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Op-Ed: Israel's Single-Issue Party

Some are dumbfounded that Ariel Sharon and the Likud have just brought the Labor party into the government to form a national unity coalition. Some cannot believe their eyes and ears and noses.
Published: Wednesday, December 22, 2004 11:33 PM


Some are dumbfounded that Ariel Sharon and the Likud have just brought the Labor party into the government to form a national unity coalition. Some cannot believe their eyes and ears and noses. After all, this is the same Labor party that imposed the Oslo Accords upon Israel anti-democratically and then turned the country into the Valley of the Shadow of Death. This is the same Labor party that decided that Israel needs to try to appease its way to peace, needs to reward each and every atrocity committed by the Palestinians with new concessions and goodwill gestures, with the result being 1,600 Oslo-murdered Israelis, and thousands of wounded and maimed, with countless destroyed lives of family members.

But no one should really be surprised by this turn of events. To understand why Sharon would bring Shimon Peres in as his Number Two and replace his other coalition partners with the Labor Party, it is necessary only to understand one thing.

The most fundamental fact of life about Israeli politics is that the Likud is a single-issue party. And that single issue is the re-election of the Labor party. The Likud is a party that is devoted only to one thing and that one thing is the restoration of the Labor party to power.

Seriously.

That is why almost every time the Likud has been elected by voters nauseated at the Labor party, its first priority has been to bring the defeated Labor party back into a national unity coalition. Including this time. The Likud is afraid to govern Israel, even after winning elections by landslides. It seeks only to restore Labor hegemony and is perfectly willing to implement Labor-style socialism until that becomes feasible.

But the evidence of the Likud being this sort of a single-issue party is far broader and comprehensive than what I have indicated. Ever since the first Likud government, under Menachem Begin, took power in 1977, the Likud has implemented policies whose only conceivable explanation is that it is the Likud's main goal to restore the defeated Labor Party to power.

Until 1977, Israel was one of those single-party, near-totalitarian countries more commonly found in the Third World or in Eastern Europe. But the debacle of the Yom Kippur War at long last toppled the Labor party monopoly. Almost from the first day of its reign, Begin's Likud government worked to bring Labor back into power. To do so, it initiated the massive Bank-Shares Pyramid Scheme, one of the largest and most harmful economic scams in human history, and when it collapsed, it cost the country about a quarter of its GDP. At the same time, Begin's people went on a Latin American-style money-printing jihad, without precedence in Israel, and by the mid-1980s the inflation rate was approaching quadruple digits. So, as you can see, Begin was working very hard to discredit the Likud and bring back the Labor party's hegemony.

It was only Yitzhak Shamir who was at last fully successful in restoring Labor party rule. After inviting Labor to re-enter the government ruling coalitions in the 1980s, Shamir displayed such complete incompetence that in 1992 the Labor party was re-elected. Labor did not reciprocate the Likud's generosity, refusing to invite the Likud into its coalition.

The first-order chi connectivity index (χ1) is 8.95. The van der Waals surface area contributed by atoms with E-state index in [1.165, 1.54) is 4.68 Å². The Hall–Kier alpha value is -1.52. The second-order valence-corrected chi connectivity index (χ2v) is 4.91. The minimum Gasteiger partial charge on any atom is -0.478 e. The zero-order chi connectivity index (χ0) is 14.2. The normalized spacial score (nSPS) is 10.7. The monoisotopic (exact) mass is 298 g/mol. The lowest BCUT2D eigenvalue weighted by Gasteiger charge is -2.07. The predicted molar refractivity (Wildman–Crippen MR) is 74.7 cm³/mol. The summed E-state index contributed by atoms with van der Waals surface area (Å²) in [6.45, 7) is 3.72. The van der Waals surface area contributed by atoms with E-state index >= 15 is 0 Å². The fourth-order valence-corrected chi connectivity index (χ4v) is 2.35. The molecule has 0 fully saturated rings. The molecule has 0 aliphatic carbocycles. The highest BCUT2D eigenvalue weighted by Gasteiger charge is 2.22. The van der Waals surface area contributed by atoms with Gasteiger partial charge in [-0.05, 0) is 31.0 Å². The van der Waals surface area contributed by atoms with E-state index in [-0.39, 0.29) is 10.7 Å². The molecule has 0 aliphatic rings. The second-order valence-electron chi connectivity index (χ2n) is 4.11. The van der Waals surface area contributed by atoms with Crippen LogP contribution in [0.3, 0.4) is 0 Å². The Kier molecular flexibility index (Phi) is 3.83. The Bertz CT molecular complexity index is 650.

By 1996, the Labor party had produced such a disaster with its mindless Oslo initiative that even the enormous upsurge of sympathy for it after the assassination of Yitzchak Rabin could not save it from electoral collapse. Binyamin Netanyahu was elected prime minister - and once again proved that the Likud is a single-issue party. Netanyahu did everything humanly possible to bring the Labor party back into power, and, while he was waiting for his efforts to bear fruit, he implemented Oslo policies that even the Labor Lemmings had not dared to implement, including the Wye capitulation.

Like the fiasco with New Coke and Coke Classic, voters realized that the real Labor party was more genuine than the Likud's impression of being the Me-Too-Other-Labor-Party, and decided it would rather have the real thing. Ehud Barak from Labor beat Netanyahu and came within a facial mole of destroying Israel and turning the Western Wall and the Old City over to the PLO savages. But like with Pharaoh, Israel was rescued with a miracle it probably did not deserve to receive.

Ariel Sharon then creamed Barak and his team in the polls, and then came back and again trounced the Laborites, when they ran for office under the commissarship of Amram Mitzna and his gang of oligarchs (highly reminiscent of those in post-Soviet Russia, by the way). In true Likud manner, Sharon then proved he was a single-issue candidate and that his single issue was the restoring of Labor to power. At first, he did so by adopting as his own pet the mangy stray dog that Amram Mitzna had try to run past the voters as his own election platform: the unilateral capitulation by Israel to the PLO and the eviction of all Jews from the Gaza Strip. But that was only the opening round. Sharon was counting the moments until he could restore Shimon Peres to his proper position as the Likud's Elder Statesman and Sharon's intimate sidekick. Can Defense Minister Yossi Beilin be far behind?

And at last, the inevitable has happened. The Likud may be one of the most successful political parties in human history. It nearly always succeeds in its single-minded pursuit of its single goal.